A spectrum of vivid hues were incorporated throughout a mixed-use building in Chicago by John Ronan Architects that contains a public library at ground level and low-cost senior housing up above.
The Independence Library and Apartments are located in the Irving Park district on the city’s Northwest Side. The area features a mix of historic and contemporary buildings, with many houses dating to the late 19th century.
Roughly rectangular in plan, the six-storey building sits along a major road. The lower part houses a two-storey public library that replaces a neighbourhood library that burned down several years ago. The upper portion contains 44 affordable apartments that are reserved for tenants aged 62 or older.
Rather than create one large block, the design team recessed the upper portion of the building.
“The library element is slid forward on the site to foreground its public nature, while the residential block, which hovers above, is set back from the street,” the firm said.
Different facade treatments also distinguish the two programmatic zones.
The library is faced with dark grey concrete panels and large stretches of low-emissivity, charcoal-toned glass. Long, straight lines and a crisp silhouette characterise this portion of the building.
In contrast, the upper part has rounded corners and white facades wrapped in corrugated aluminium. Punctuating the exterior are different-sized windows and balconies painted a rainbow of colours, from tangerine to turquoise.
The balconies do not follow a perfect grid, further enhancing the building’s exuberant appearance and setting it apart from other social housing in the US, which tends to be rigid and formulaic.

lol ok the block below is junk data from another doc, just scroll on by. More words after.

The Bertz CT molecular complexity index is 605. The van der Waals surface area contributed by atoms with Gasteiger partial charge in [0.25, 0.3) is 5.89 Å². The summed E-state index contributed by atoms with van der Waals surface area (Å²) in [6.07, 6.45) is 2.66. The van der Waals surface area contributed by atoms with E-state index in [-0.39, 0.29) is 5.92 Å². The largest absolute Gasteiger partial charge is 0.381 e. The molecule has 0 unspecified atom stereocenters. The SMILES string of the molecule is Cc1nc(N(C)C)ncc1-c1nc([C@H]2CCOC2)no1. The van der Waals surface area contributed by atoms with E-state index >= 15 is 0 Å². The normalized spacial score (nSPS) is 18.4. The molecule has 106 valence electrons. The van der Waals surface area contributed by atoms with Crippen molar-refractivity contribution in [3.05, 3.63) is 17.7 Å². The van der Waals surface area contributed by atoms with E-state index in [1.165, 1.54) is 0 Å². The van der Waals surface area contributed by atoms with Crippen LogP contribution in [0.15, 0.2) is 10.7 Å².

The balconies “speak to individuality amidst the collective, enabling residents to identify their house from the street in a conscious attempt to transcend the brutal pragmatism which has characterised Chicago’s past efforts in this area,” the studio said.
Encompassing 44,000 square feet (4,088 square metres), the residential part of the building contains 36 one-bedroom apartments and eight two-bedroom units, along with a communal fitness room, laundry facility and management office.
All of the units are designated as affordable, and tenants must have incomes below 60 per cent of the area’s median income.
Interior finishes are simple and cost-effective. The residences features vinyl-composite tile flooring and plastic-laminate cabinetry. Front doors are painted the same hue as the unit’s balcony.
Splashes of colour were also incorporated into the 16,000-square-foot (1,486 square-metre) library, which is designed to support all age groups. The ground level, which rises nearly 30 feet (nine metres), contains a children’s area and a large community room for meetings, lectures and other events.
Concrete columns and flooring are contrasted with brightly coloured decor. A series of large, circular LED fixtures are suspended overhead. In the centre of the facility, stadium-style seating provides a fun place to relax and read.
A wide staircase leads to a mezzanine level, where the team placed a teen zone, adult area and media room. This upper floor connects to a landscaped terrace that sits atop a parking garage, and is used by both library visitors and apartment tenants.
The building has a number of sustainable design elements, including stormwater management, energy-efficient lighting, passive ventilation and several green roofs.
The Independence Library and Apartments building was constructed as part of a city initiative that aims to co-locate housing and libraries. Spearheaded by former Chicago Mayor Rahm Emanuel, a competition was held in 2016, in which architects were chosen to design three different facilities. The other apartment-library buildings are by Perkins+Will and Skidmore, Owings & Merrill.
Founded in 1999, John Ronan Architects has completed buildings at a variety of scales. Other projects by the Chicago firm include an academic building at the Illinois Institute of Technology that is designed to have a “cloud-like appearance” and a house along Lake Michigan that features charred wood cladding and open-air courtyards.